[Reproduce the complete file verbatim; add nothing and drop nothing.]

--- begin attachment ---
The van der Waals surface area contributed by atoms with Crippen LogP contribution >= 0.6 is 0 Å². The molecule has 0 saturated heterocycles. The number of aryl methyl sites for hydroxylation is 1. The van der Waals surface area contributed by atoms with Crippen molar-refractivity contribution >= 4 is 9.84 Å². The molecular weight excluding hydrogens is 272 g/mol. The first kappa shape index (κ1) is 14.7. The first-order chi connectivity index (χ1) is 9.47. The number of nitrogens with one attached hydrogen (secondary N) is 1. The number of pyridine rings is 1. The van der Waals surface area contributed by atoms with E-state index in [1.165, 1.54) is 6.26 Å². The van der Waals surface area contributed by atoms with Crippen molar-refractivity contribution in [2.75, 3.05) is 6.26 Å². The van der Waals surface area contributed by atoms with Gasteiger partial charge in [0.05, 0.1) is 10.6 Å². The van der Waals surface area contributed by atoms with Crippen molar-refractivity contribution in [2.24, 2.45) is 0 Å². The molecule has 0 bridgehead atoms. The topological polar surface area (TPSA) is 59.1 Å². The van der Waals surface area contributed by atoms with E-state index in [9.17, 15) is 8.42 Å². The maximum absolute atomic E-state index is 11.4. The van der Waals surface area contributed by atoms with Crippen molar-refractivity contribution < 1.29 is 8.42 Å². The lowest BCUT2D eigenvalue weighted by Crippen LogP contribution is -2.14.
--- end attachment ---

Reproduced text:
The van der Waals surface area contributed by atoms with Crippen LogP contribution >= 0.6 is 0 Å². The molecule has 0 saturated heterocycles. The number of aryl methyl sites for hydroxylation is 1. The van der Waals surface area contributed by atoms with Crippen molar-refractivity contribution >= 4 is 9.84 Å². The molecular weight excluding hydrogens is 272 g/mol. The first kappa shape index (κ1) is 14.7. The first-order chi connectivity index (χ1) is 9.47. The number of nitrogens with one attached hydrogen (secondary N) is 1. The number of pyridine rings is 1. The van der Waals surface area contributed by atoms with E-state index in [1.165, 1.54) is 6.26 Å². The van der Waals surface area contributed by atoms with Crippen molar-refractivity contribution in [2.75, 3.05) is 6.26 Å². The van der Waals surface area contributed by atoms with Gasteiger partial charge in [0.05, 0.1) is 10.6 Å². The van der Waals surface area contributed by atoms with Crippen molar-refractivity contribution in [2.24, 2.45) is 0 Å². The molecule has 0 bridgehead atoms. The topological polar surface area (TPSA) is 59.1 Å². The van der Waals surface area contributed by atoms with E-state index in [9.17, 15) is 8.42 Å². The maximum absolute atomic E-state index is 11.4. The van der Waals surface area contributed by atoms with Crippen molar-refractivity contribution < 1.29 is 8.42 Å². The lowest BCUT2D eigenvalue weighted by Crippen LogP contribution is -2.14.